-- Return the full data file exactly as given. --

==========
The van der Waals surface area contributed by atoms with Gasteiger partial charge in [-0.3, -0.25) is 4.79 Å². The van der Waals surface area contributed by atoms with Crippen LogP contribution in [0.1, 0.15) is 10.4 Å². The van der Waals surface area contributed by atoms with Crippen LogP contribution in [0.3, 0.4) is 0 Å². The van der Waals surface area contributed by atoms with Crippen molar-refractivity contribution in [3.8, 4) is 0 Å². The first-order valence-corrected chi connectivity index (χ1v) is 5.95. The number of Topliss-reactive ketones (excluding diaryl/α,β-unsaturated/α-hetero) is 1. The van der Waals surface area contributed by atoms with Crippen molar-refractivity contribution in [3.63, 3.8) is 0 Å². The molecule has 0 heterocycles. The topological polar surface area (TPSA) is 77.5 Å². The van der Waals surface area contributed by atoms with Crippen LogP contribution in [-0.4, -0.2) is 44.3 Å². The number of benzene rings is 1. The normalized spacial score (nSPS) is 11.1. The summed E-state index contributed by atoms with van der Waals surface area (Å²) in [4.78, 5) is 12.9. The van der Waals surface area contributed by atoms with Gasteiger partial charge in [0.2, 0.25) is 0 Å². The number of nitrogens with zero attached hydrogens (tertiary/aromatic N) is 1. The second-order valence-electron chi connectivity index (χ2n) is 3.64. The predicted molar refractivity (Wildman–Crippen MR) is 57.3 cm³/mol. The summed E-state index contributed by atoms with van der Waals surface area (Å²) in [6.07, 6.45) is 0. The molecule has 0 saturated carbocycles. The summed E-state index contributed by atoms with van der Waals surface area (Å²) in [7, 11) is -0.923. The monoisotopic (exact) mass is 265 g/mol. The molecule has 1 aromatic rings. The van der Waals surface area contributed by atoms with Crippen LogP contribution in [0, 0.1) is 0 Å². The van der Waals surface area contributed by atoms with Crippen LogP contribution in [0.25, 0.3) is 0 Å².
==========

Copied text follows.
The van der Waals surface area contributed by atoms with Gasteiger partial charge in [-0.3, -0.25) is 4.79 Å². The van der Waals surface area contributed by atoms with Crippen LogP contribution in [0.1, 0.15) is 10.4 Å². The van der Waals surface area contributed by atoms with Crippen LogP contribution in [0.3, 0.4) is 0 Å². The van der Waals surface area contributed by atoms with Crippen molar-refractivity contribution in [3.8, 4) is 0 Å². The first-order valence-corrected chi connectivity index (χ1v) is 5.95. The number of Topliss-reactive ketones (excluding diaryl/α,β-unsaturated/α-hetero) is 1. The van der Waals surface area contributed by atoms with Crippen molar-refractivity contribution in [3.63, 3.8) is 0 Å². The molecule has 0 heterocycles. The topological polar surface area (TPSA) is 77.5 Å². The van der Waals surface area contributed by atoms with Crippen LogP contribution in [-0.4, -0.2) is 44.3 Å². The number of benzene rings is 1. The normalized spacial score (nSPS) is 11.1. The summed E-state index contributed by atoms with van der Waals surface area (Å²) in [4.78, 5) is 12.9. The van der Waals surface area contributed by atoms with Gasteiger partial charge in [0.2, 0.25) is 0 Å². The number of nitrogens with zero attached hydrogens (tertiary/aromatic N) is 1. The second-order valence-electron chi connectivity index (χ2n) is 3.64. The predicted molar refractivity (Wildman–Crippen MR) is 57.3 cm³/mol. The summed E-state index contributed by atoms with van der Waals surface area (Å²) in [6.07, 6.45) is 0. The molecule has 0 saturated carbocycles. The summed E-state index contributed by atoms with van der Waals surface area (Å²) in [7, 11) is -0.923. The monoisotopic (exact) mass is 265 g/mol. The molecule has 1 aromatic rings. The van der Waals surface area contributed by atoms with Crippen LogP contribution in [0, 0.1) is 0 Å². The van der Waals surface area contributed by atoms with Crippen LogP contribution in [0.25, 0.3) is 0 Å².